The essence of unity is humility. Campus Renewal Ministries is not so much trying to unify the Body of Christ as we are trying to build an atmosphere of genuine humility among ministry leaders because humility changes the spiritual climate of our campuses.
He mocks proud mockers, but shows favor to the humble and oppressed. Proverbs 3:34
For this is what the high and exalted One says—he who lives forever, whose name is holy: “I live in a high and holy place, but also with the one who is contrite and lowly in spirit, to revive the spirit of the lowly and to revive the heart of the contrite. Isaiah 57:15
… if my people, who are called by my name, will humble themselves and pray and seek my face and turn from their wicked ways, then I will hear from heaven, and I will forgive their sin and will heal their land. II Chronicles 7:14
God’s favor is on the humble. God’s presence is with the humble. He brings revival to the humble.
The Opposite of Humility
In Philippians 2, Paul says, “do nothing out of selfish ambition or vain conceit, but in humility…” The opposite of humility is selfish ambition and vain conceit.
Selfishness is the act of caring about one’s own needs above others. Selfish people do not see the needs of others. They only think about themselves. Ambition is the internal desire to do something great. So selfish ambition is the desire to have one’s needs and opinions validated in order to make one’s own name great.
Vain people have an excessively high view of themselves and their abilities. Conceit is excessive pride in oneself. Vain and conceited people have an inflated view of themselves and do not believe they need other people. They think they have a corner on truth and their views and opinions are always right.
In Philippians 2, Paul goes on to say, “… but in humility, value others above yourselves, not looking to your own interests but each of you to the interests of others.” Paul defines humility as valuing others above oneself and looking to others interests above one’s own.
My friend, Jim Herrington, describes a relational scale. He says relationships should move from tolerating each other, to accepting each other, to valuing each other. Valuing each other is the goal. Paul says this much.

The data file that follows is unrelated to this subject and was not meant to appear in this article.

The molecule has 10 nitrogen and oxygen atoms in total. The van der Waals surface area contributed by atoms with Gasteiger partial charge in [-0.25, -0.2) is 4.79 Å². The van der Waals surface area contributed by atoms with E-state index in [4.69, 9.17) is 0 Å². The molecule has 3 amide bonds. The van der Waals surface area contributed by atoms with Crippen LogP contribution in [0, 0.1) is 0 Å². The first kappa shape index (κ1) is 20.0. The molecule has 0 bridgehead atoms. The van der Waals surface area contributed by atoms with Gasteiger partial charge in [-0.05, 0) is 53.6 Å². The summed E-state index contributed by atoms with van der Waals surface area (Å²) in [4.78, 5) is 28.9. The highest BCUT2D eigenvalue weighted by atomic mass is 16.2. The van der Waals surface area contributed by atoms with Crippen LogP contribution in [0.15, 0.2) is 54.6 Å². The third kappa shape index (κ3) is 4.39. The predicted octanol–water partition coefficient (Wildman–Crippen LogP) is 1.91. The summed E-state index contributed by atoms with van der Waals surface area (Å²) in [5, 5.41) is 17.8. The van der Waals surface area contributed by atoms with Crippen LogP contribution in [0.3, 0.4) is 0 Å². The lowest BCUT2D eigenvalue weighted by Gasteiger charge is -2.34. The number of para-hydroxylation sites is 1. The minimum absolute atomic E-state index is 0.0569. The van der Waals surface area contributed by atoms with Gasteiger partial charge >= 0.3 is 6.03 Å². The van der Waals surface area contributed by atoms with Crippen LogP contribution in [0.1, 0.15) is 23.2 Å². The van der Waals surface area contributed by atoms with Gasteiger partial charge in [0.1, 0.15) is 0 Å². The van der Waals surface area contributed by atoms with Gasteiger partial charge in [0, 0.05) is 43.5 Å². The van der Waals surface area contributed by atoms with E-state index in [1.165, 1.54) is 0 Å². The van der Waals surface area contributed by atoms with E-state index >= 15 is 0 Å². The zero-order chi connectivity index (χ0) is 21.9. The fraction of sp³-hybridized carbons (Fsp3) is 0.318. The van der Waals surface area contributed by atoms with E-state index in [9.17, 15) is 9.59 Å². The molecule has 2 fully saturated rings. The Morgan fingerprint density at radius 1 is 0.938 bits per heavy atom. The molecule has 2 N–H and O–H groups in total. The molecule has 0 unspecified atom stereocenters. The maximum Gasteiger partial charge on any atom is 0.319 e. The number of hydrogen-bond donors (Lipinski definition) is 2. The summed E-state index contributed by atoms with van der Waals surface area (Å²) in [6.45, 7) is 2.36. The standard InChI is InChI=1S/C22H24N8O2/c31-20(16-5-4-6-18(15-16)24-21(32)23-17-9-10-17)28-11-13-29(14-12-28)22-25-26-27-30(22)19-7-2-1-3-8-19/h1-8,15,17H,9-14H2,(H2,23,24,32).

Valuing each other means that we see the differences among us, but we don’t despise them. We rejoice in them and recognize the value in them. Beyond that, we are concerned for each others interests and wellbeing above our own. This is humility.
For too long people have tried to simply apply scriptures like these on a personal level. While we certainly have to apply these to interpersonal relationships, we also need to apply these truths to the way we relate to one another and ministries and churches.
Too often ministries act out of selfish ambition and vain conceit. They are first concerned with making their ministry great. They don’t have concern for the other campus ministries at all. Ministries often act in a vacuum, without knowledge, let alone concern, for what any other ministries are doing on campus. If they have concern for others, they would at the very least be in relationship with one another, but so often college pastors don’t even know each other.
If campus ministry leaders get to know one another more personally, they can actually begin to do what Paul is describing. You cannot know the “interests of others” until you get to know them. You cannot “value” other campus ministries until you know who they are and what they are doing. This is why Campus Renewal Ministries starts “Fusion Groups” for pastors to pray together weekly to grow in relationship and vision.
Another definition of unity is “God’s recognition of our need for one another.” We need each other. We need genuine humble relationships with one another in order to see our campuses transformed.
Justin Christopher is the National Campus Director for Campus Renewal Ministries and the author of Campus Renewal: A Practical Plan for Uniting Campus Ministries in Prayer and Mission. He facilitates CRM’s Partnering Campus Network and also gives leadership to the Campus House of Prayer and the missional community movement at the University of Texas.